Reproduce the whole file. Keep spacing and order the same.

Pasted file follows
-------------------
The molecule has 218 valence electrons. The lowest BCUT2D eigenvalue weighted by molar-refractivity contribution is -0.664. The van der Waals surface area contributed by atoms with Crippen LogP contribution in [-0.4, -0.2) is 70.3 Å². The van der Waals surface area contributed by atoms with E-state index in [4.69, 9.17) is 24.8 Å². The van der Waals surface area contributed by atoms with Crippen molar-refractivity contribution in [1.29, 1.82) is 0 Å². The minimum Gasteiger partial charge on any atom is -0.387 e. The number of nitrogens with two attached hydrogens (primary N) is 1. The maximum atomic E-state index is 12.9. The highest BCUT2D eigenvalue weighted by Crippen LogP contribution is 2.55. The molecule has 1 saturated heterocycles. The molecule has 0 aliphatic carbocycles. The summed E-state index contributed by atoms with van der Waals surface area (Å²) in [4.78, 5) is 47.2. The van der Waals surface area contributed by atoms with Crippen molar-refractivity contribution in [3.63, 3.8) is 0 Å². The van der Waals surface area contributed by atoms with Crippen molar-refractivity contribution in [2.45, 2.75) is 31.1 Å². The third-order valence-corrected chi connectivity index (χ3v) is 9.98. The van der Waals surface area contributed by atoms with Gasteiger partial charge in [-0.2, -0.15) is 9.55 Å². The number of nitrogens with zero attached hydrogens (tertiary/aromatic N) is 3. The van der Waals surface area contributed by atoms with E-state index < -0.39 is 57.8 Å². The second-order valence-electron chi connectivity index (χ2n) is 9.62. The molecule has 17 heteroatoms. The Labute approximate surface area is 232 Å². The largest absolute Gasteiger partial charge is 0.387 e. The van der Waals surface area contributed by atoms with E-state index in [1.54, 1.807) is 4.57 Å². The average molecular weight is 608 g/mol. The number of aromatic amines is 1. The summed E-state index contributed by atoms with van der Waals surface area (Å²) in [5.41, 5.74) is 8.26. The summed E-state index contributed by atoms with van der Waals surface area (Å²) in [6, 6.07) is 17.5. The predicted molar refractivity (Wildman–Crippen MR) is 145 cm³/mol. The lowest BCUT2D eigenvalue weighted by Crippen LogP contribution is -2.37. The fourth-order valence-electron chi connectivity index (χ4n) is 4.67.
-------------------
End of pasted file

The molecule has 218 valence electrons. The lowest BCUT2D eigenvalue weighted by molar-refractivity contribution is -0.664. The van der Waals surface area contributed by atoms with Crippen LogP contribution in [-0.4, -0.2) is 70.3 Å². The van der Waals surface area contributed by atoms with E-state index in [4.69, 9.17) is 24.8 Å². The van der Waals surface area contributed by atoms with Crippen molar-refractivity contribution in [1.29, 1.82) is 0 Å². The minimum Gasteiger partial charge on any atom is -0.387 e. The number of nitrogens with two attached hydrogens (primary N) is 1. The maximum atomic E-state index is 12.9. The highest BCUT2D eigenvalue weighted by Crippen LogP contribution is 2.55. The molecule has 1 saturated heterocycles. The molecule has 0 aliphatic carbocycles. The summed E-state index contributed by atoms with van der Waals surface area (Å²) in [4.78, 5) is 47.2. The van der Waals surface area contributed by atoms with Crippen molar-refractivity contribution in [3.63, 3.8) is 0 Å². The van der Waals surface area contributed by atoms with Crippen molar-refractivity contribution in [2.45, 2.75) is 31.1 Å². The third-order valence-corrected chi connectivity index (χ3v) is 9.98. The van der Waals surface area contributed by atoms with Gasteiger partial charge in [-0.2, -0.15) is 9.55 Å². The number of nitrogens with zero attached hydrogens (tertiary/aromatic N) is 3. The van der Waals surface area contributed by atoms with E-state index < -0.39 is 57.8 Å². The second-order valence-electron chi connectivity index (χ2n) is 9.62. The molecule has 17 heteroatoms. The Labute approximate surface area is 232 Å². The largest absolute Gasteiger partial charge is 0.387 e. The van der Waals surface area contributed by atoms with E-state index in [1.54, 1.807) is 4.57 Å². The average molecular weight is 608 g/mol. The number of aromatic amines is 1. The summed E-state index contributed by atoms with van der Waals surface area (Å²) in [5.41, 5.74) is 8.26. The summed E-state index contributed by atoms with van der Waals surface area (Å²) in [6, 6.07) is 17.5. The predicted molar refractivity (Wildman–Crippen MR) is 145 cm³/mol. The lowest BCUT2D eigenvalue weighted by Crippen LogP contribution is -2.37. The fourth-order valence-electron chi connectivity index (χ4n) is 4.67.